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SO120-15 Researching Society and Culture

Undergraduate Level 1
Module leader
Andre Celtel
Credit value
Module duration
10 weeks
25% coursework, 75% exam
Study location
University of Warwick main campus, Coventry
Introductory description

Sociology is the study of society. But how exactly do sociologists go about practising this – and, even more fundamentally, what is ‘society’? As you will discover in this module, these two questions are very closely related: what you think ‘society’ is will inevitably shape the way you go about investigating and trying to understand it.
Is society something external to individuals, something that shapes our existence and sets limits on the kind of things we can do and the kind of people we can become? Are there rules governing human behaviour in the same way as there are rules governing phenomena in the natural world? If so, should the detached, objective methods of the natural sciences be employed in the study of society?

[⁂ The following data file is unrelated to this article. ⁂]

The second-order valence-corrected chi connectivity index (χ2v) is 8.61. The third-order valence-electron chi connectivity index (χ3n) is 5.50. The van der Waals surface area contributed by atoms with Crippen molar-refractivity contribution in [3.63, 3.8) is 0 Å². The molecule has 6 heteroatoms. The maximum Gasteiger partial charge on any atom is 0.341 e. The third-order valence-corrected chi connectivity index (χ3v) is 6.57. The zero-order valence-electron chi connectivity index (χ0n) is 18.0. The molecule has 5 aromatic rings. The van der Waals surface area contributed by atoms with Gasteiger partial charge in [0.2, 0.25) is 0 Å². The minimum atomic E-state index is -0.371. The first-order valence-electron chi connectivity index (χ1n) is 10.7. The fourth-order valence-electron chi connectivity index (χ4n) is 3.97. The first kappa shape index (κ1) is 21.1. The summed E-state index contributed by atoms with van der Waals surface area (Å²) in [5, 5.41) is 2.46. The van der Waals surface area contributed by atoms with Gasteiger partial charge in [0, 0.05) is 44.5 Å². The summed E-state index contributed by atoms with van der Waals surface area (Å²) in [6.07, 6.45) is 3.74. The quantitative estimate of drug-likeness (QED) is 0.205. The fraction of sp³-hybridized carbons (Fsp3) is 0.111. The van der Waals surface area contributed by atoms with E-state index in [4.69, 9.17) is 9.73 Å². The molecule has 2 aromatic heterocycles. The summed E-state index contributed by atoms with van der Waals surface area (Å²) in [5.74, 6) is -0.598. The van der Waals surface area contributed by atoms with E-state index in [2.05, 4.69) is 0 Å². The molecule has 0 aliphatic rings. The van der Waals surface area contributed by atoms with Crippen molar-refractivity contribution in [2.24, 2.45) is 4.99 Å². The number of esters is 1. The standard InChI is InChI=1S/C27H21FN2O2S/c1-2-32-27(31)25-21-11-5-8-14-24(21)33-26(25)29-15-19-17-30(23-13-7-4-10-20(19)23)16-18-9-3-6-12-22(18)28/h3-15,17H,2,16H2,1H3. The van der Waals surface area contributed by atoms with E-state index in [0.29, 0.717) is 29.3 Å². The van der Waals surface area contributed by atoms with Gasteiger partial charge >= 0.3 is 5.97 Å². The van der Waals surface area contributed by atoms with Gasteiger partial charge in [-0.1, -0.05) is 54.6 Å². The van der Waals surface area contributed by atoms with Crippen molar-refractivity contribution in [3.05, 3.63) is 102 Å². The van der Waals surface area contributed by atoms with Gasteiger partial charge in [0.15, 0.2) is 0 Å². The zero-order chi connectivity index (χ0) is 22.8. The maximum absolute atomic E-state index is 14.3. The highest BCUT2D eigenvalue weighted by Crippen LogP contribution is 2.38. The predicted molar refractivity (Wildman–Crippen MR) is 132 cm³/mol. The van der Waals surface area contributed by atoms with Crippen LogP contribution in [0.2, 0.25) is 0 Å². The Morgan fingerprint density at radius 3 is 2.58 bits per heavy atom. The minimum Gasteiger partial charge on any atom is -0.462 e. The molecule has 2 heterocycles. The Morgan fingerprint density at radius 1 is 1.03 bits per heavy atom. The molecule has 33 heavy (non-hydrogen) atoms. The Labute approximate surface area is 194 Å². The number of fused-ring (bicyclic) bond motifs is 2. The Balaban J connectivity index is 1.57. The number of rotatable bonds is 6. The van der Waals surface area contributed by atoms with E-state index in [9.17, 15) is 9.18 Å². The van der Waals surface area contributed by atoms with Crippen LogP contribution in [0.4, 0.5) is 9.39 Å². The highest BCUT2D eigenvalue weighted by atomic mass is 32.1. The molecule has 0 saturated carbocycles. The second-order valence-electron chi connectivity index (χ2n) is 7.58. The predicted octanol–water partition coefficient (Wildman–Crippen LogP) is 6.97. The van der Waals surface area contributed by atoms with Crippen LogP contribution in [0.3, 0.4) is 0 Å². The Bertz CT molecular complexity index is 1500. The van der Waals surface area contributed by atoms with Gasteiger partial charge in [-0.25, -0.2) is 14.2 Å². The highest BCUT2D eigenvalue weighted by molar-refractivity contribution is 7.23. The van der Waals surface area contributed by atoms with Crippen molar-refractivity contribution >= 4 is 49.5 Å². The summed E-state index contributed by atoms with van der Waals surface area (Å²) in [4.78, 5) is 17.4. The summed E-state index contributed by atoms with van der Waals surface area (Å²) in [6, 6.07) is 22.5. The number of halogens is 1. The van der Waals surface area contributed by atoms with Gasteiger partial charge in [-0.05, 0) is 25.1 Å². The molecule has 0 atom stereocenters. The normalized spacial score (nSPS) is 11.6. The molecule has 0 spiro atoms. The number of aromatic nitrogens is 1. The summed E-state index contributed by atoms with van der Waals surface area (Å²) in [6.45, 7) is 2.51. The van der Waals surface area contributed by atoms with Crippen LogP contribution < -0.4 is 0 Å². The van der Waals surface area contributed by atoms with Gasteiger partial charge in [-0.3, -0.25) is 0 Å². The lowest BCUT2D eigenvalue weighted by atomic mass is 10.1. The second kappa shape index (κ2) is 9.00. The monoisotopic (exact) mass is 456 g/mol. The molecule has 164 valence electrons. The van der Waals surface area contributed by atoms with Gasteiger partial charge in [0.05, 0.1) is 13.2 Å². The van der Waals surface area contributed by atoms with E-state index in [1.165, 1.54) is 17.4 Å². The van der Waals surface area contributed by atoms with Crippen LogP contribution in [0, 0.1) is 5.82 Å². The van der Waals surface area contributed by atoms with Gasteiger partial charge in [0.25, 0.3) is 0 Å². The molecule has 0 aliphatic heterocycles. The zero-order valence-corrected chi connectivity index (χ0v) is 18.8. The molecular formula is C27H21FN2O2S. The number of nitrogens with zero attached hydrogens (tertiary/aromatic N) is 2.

However, humans not only react to their environment, they consciously act upon it, continually constructing and reconstructing their worlds in creative, intelligent and imaginative ways. Should, then, the purpose of sociology be to uncover the meanings and interpretations held by individuals? And if so, what about the sociologist’s own meanings and interpretations, their own opinions and biases – should these be excluded from the research process, or form an integral part of it? Is objectivity desirable – or even possible – in the social sciences?

These are the kinds of questions you will begin to grapple with in this introductory methods module. You will also consider some of the main qualitative methods (e.g. interviews, ethnography, discourse analysis, visual methods, historical research) and, in groups, will work on designing a sociological research project of your own.

Module web page

Module aims

The aim of this core foundation module is to introduce students to the nature of sociological research as a reflexive activity. It starts by introducing the varying philosophical starting points of research in the social sciences and goes on to provide foundation level critical analysis and practical training in the key qualitative methods that sociologists have deployed to understand and 'capture' the social world in a range of social contexts. The module will ensure that students become 'research minded' from the outset of their degree studies.